Why does Clipper use integer coordinates, not floats?

This has been done to preserve numerical robustness. Early versions of the library did use floating point coordinates, but it became apparent that floating point imprecision was always going to cause occasional errors.

How do I use floating point coordinates with Clipper?

It's a simple task to multiply your floating point coordinates by a scaling factor (that's typically a power of 10 depending on the desired precision). Then with the solution paths, divide the returned coordinates by this same scaling factor. Clipper accepts integer coordinates as large as ±4.6e18, so it can accommodate very large scaling.

Does Clipper handle polygons with holes?

'Holes' are defined by the specified polygon filling rule. (See also Clipper.Execute)

Some polygons in the solution share a common edge. Is this a bug?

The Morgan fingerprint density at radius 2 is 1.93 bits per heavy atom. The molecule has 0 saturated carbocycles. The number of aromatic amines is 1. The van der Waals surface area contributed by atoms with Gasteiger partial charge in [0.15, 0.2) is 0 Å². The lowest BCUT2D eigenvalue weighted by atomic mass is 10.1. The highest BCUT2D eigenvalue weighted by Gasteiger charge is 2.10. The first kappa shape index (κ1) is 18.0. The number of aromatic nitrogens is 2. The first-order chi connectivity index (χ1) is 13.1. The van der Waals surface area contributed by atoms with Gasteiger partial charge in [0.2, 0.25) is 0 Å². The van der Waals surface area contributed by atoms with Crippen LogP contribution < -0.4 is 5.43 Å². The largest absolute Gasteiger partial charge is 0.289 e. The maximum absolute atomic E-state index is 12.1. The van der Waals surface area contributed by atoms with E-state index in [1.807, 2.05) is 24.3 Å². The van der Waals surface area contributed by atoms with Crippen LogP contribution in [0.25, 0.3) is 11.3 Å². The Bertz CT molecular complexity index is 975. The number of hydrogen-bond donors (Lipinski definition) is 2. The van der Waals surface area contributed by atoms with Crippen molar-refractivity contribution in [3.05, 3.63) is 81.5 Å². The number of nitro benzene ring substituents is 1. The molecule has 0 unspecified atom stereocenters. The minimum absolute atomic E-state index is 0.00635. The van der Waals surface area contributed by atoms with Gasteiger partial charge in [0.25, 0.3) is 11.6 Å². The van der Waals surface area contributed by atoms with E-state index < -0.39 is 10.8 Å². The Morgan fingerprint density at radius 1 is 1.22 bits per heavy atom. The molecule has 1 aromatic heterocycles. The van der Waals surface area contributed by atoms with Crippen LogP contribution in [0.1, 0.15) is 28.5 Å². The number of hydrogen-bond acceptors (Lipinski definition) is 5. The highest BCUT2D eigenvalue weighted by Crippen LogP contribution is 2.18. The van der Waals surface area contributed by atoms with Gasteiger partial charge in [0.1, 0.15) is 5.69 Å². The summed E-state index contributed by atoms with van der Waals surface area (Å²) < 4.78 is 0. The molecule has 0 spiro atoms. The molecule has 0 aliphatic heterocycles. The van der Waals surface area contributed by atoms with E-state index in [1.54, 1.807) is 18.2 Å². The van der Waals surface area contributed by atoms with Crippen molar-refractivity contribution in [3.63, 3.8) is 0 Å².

No, though this should happen rarely as of version 6. (See Clipper.Execute for more about this.)

I have lots of polygons that I want to 'union'. Can I do this in one operation?

Yes. Just add all the polygons as subject polygons to the Clipper object. (You don't have to assign both subject and clip polygons.)

The polygons produced by ClipperOffset have tiny artefacts? Could this be a bug?

Make sure the input polygons don't self-intersect. Tiny self-intersections can sometimes be produced by previous clipping operations. These can be cleaned up using the CleanPolygon and CleanPolygons functions. Also, make sure the supplied polygons don't overlap. If they do, offset these separately. Finally, the precision of the input coordinates may be a problem. Because the Clipper Library only operates on integer coordinates, you may need to scale your coordinates (eg by a factor of 10) to improve precision.

Is there an easy way to reverse polygon orientations?

Yes, see ReversePaths.


My drawings contain lots of beziers, ellipses and arcs. How can I perform clipping operations on these?

You'll have to convert them to 'flattened' paths. For an example of how this can be done (and even reconstructed back into beziers, arcs etc), see the CurvesDemo application included in this library.

See Also

Clipper.Execute, ClipperOffset, CleanPolygon, CleanPolygons, ReversePaths, PolyFillType